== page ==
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Kia Optima

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Kia Optima
6/10

Overall
verdict

Forget the Magentis, this is a big Kia that's actually appealing. But so too is the cheaper Hyundai i40...

Additional Info

  • Brave styling and a sturdy build, but the ride suffers on the best-looking wheels. And it's not that swift
  • Top Gear wildcard

    For those who don't like diesel, the Suzuki Kizashi is an ideal saloon alternative. Its engine range comprises of just the one petrol motor

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What is it?

Optima may not be a great name but it's a damn sight better than what went before: Magentis. This is Kia's replacement for the dreadfully dreary old square-edged saloon it used to peddle onto unsuspecting pensioners and minicab drivers. It was the epitome of old Kia. This is modern Kia though, and so the Optima is a different deal entirely.

For starters, this is a big Kia saloon you'll want to be seen in. Sharp lines and an almost Jaguar XJ-ish execution for the C-pillars mean first impressions are wholly positive, and help offset the surprise of discovering this Kia opens, rather than closes, at £20,000. See it in the metal rather than on a spec sheet and you know Kia's serious.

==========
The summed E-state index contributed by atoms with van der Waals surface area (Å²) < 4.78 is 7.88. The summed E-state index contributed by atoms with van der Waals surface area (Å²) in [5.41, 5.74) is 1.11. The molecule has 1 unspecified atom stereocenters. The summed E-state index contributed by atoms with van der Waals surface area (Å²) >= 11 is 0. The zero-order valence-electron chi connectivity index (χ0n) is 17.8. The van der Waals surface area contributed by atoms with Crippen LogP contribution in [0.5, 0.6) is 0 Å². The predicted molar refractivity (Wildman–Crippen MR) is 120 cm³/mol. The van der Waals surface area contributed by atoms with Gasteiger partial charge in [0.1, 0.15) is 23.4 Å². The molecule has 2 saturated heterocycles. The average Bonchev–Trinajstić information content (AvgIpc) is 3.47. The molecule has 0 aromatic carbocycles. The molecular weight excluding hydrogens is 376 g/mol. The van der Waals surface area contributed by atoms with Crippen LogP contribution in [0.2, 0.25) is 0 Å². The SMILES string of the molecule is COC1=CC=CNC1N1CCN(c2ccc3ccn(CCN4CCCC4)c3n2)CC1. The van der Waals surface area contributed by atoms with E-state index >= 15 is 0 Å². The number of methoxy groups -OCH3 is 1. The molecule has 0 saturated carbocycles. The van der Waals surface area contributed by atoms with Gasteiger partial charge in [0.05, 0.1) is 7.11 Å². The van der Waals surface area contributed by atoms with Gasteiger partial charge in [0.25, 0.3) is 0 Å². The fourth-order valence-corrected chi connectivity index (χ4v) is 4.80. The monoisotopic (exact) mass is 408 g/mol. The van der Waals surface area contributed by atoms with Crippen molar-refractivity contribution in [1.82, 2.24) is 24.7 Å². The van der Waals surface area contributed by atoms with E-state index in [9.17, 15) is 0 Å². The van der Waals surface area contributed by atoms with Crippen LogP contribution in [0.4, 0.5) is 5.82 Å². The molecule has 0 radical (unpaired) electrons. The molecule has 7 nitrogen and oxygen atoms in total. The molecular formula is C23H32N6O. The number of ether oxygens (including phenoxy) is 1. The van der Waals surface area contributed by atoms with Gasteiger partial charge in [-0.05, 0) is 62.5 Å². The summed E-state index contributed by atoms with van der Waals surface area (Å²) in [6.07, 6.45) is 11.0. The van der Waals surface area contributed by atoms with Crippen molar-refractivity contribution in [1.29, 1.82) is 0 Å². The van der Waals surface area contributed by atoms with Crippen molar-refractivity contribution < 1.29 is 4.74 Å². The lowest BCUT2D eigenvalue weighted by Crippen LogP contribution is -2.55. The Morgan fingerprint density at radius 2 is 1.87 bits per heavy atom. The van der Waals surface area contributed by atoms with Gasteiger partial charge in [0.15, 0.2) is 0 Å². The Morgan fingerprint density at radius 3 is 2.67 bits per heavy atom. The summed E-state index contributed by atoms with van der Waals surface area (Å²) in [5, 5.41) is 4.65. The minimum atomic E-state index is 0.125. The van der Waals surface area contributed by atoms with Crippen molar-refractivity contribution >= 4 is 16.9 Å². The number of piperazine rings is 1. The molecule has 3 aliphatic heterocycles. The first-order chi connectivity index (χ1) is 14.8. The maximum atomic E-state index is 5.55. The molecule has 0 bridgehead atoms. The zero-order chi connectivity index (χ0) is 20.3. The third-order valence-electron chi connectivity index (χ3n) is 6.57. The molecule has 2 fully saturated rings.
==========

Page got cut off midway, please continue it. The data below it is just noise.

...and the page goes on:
Driving

This is a big car with a suspiciously small-sounding engine: just the single 1.7-litre CRDi motor. This can't quite disguise the big Kia's sheer size on the road, proving polite enough but wholly reliant on its short burst of turbo power to make progress. You thus have to work the six-speed manual hard, although a sleek enough automatic is available if you can't be bothered. The ride will come as a surprise if you drawn conclusions from the big angry-faced front end: it's set up soft, with its pillowiness only occasionally undermined by the 18-inch wheels offered on certain models. The cracks and bangs they transmit mean we'd rather go for the 2 Luxe model rather than the 2 Tech they're standard on. Unfashionable they may be, but the standard 16-inch wheels give maximum squashability which is somehow in keeping with the mood of the Optima.

On the inside

The quality impression created by the outside is present within the Optima too. The dashboard is smart-looking and details such as a shiny wood insert at the top of the steering wheel help raise the ambience, taking attention away from the few cheap and shiny plastics that do remain.

It is also, yes, gigantic inside. Truly cavernous. You could get one adult sitting behind another and still have space to slot another row of full-sized humans in between.

Owning

The able Optima is primarily about metal for the money, so the sub £20k entry price brings a huge amount of space, kit and ability to worry rivals such as the Vauxhall Insignia and Ford Mondeo. You don't really need to trade up, but if you do, you'll get features you even have to pay extra for in a Jaguar: air-conditioned seats, anyone? The only distraction is one from within: the Hyundai i40 is similarly able and, while it's derived from a different and smaller platform, it's also £2,000 cheaper. Kia will be hoping style wins through.

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